Covid-19, The Markets and Your Portfolio
Updated: May 25
Your frequently asked questions, answered by our Investment team
In light of Covid-19, we wanted to share an overview of the markets and answers to the most frequently asked questions (FAQs) our investment team received in the past few weeks.
We are not going to sugarcoat it and will be upfront. This was a challenging quarter, and we understand you may have concerns. If you review your latest quarterly statements, you’ll notice that the value of your investments may have declined. We hope that the answers below will explain your investments in context of the current situation, and help alleviate some of your concerns. It is critical to point out that any declines in your account are temporary, markets will prove to be resilient, and your plan at Open Access is still on track towards reaching your financial goals.
1) What happened to my portfolio in the first quarter of 2020?
We rang in January with cautious optimism. Global markets were coming off a banner year, but views were tempered by lofty market valuations. Overvalued markets can defy gravity for some time and it takes a catalyst to spark a correction. The spark came in strong and in two forms: The first was the spread of COVID-19 around the world and the second was a breakdown in coordination between global oil-producing countries. As a result, February saw the end of an eleven-year bull market. And, it was a decisive end, with stock markets registering the fastest 30% decline in history.
Overall, our strategic diversification did its job. A lower risk profile ensured that our investment account has been able to side-step the ‘lowest of lows’ in the first quarter of 2020.
Your portfolio at Open Access did not escape the first quarter completely unscathed. However, with our strategic and cautious moves, your portfolio also did not bear the full brunt of the downturn. While your stock funds fell, the cash and bond strategies in your portfolio registered steady gains. You’ll be happy to hear that, following the negative impact of Covid-19 in March, April was a much better month for your Open Access portfolio.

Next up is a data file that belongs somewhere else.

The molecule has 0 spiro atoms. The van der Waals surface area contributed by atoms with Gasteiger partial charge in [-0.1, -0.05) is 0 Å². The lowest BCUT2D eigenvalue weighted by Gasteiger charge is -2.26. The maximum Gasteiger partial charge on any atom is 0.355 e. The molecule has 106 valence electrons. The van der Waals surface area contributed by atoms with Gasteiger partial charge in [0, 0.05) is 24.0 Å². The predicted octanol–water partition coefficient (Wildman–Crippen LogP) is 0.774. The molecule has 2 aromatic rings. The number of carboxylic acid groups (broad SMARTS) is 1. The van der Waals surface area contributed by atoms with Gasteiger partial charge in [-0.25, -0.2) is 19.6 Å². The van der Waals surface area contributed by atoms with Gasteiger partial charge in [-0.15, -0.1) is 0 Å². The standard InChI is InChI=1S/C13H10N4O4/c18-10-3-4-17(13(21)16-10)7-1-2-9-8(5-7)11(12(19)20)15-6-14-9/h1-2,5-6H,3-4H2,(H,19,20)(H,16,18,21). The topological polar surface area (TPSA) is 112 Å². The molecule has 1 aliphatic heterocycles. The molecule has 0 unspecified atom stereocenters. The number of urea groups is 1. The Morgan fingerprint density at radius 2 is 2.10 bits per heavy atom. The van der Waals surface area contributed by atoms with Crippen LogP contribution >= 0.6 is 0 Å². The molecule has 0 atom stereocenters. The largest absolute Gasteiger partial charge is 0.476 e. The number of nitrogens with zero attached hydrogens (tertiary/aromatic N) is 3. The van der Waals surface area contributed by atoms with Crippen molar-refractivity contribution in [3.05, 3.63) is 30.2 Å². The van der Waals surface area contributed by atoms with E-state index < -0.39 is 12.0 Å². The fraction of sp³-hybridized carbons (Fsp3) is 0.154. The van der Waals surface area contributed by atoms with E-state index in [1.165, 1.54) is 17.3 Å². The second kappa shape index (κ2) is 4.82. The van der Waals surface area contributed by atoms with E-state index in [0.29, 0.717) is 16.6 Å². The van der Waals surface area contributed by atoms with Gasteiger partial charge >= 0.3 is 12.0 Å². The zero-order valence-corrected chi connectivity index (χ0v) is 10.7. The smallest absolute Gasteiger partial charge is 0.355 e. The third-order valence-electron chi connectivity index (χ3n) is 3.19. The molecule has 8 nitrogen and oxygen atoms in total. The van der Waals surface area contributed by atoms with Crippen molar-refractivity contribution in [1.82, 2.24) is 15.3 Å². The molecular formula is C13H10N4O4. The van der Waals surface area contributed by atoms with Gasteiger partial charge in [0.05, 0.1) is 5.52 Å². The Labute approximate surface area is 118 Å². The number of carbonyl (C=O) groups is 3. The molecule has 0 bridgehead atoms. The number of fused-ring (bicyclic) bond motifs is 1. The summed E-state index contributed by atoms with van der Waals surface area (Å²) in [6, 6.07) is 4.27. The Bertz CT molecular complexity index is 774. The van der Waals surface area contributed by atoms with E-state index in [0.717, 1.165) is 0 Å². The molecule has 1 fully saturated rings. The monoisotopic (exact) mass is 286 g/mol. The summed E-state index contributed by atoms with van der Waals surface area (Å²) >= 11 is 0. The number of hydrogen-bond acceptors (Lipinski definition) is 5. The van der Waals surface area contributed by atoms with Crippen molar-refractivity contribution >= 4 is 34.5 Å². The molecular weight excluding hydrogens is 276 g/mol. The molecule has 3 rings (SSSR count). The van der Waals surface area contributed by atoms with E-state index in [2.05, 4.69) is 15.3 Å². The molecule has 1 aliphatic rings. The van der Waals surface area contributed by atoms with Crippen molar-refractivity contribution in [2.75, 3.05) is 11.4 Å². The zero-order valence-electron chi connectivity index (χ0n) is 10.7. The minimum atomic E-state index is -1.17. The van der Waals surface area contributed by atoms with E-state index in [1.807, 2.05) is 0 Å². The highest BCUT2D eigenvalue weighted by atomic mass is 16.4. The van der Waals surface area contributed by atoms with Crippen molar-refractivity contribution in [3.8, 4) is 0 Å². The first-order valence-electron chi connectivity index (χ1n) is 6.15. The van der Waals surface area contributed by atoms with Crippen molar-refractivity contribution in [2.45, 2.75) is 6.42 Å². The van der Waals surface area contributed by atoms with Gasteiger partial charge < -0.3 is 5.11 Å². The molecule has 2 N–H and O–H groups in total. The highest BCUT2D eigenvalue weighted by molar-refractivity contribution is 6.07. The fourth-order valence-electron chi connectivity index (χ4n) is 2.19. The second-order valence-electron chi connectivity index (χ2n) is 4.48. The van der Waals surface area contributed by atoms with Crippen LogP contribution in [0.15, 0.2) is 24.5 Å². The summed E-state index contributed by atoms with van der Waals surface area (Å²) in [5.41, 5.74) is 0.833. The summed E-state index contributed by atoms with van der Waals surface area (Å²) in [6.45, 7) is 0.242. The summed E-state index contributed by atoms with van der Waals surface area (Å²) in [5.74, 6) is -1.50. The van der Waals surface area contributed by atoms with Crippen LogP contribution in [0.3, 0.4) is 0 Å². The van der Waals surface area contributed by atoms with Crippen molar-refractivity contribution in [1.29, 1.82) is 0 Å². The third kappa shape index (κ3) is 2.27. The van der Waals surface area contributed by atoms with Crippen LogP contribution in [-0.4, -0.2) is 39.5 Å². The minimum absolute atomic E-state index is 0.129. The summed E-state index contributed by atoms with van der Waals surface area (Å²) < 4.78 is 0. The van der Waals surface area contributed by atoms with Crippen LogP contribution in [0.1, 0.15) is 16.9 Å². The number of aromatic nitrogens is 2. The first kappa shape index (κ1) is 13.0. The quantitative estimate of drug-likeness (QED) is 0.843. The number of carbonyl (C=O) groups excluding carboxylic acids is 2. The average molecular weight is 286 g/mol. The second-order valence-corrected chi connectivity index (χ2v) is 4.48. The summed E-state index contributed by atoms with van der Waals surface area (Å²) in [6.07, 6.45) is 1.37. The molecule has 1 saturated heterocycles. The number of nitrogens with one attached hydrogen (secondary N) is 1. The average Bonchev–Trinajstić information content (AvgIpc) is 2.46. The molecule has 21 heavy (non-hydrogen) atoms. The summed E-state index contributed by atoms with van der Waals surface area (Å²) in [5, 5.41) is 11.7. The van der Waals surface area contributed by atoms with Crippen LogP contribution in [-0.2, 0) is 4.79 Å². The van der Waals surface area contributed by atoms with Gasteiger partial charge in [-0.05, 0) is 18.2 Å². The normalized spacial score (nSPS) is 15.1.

2) What has been Open Access’ response?
Our investment team spends a lot of time on diversification. In particular, we determine the best strategic mix of cash, stocks and bonds that is appropriate to help you reach your financial goals.
We moved to a defensive position:
In addition to ensuring that your savings are properly diversified, we also actively manage your plan. For example, your long-term strategy may call for your savings to be invested 60% in global stocks and 40% in bonds. In the short run, however, our team may determine that a mix of 54% in global stocks and 46% in bonds is best to maximize the current reward-to-risk tradeoff.
As economic and market indicators deteriorated significantly in February, the investment team shifted your account to a defensive position. This entailed decreasing your exposure to global stock strategies and increasing your investments to steadier cash and bond funds. These actions helped soften the blow of what was ultimately a very turbulent March for markets.
We crafted a roadmap for the months ahead:
Our investment team also crafted a roadmap for the months ahead. We are humble enough to realize that any market forecasts are likely to be wrong, given the huge amount of uncertainty about what comes next. That said, our roadmap consists of a series of checklists. These checklists contain key levels of various market and economic indicators that will guide us in making additional shifts to your portfolio mix.
So far, while some of our market indicators are turning positive, the economic readings continue to come in extremely weak. Your portfolio remains defensively positioned as a result.
3) Will this impact my financial goals?
History shows us that the key time horizon to focus on during volatile markets is about two years.
During the global financial crisis of 2008-2009, which was the last significant downturn in the markets, global stocks fell nearly 50% (for context, the largest top-to-bottom decline stocks have experienced thus far in 2020 is a little more than 30%). Even in what was a generational downturn and one not seen in nearly a century, an investor with a balanced mix of stocks and bonds was back to even within two years.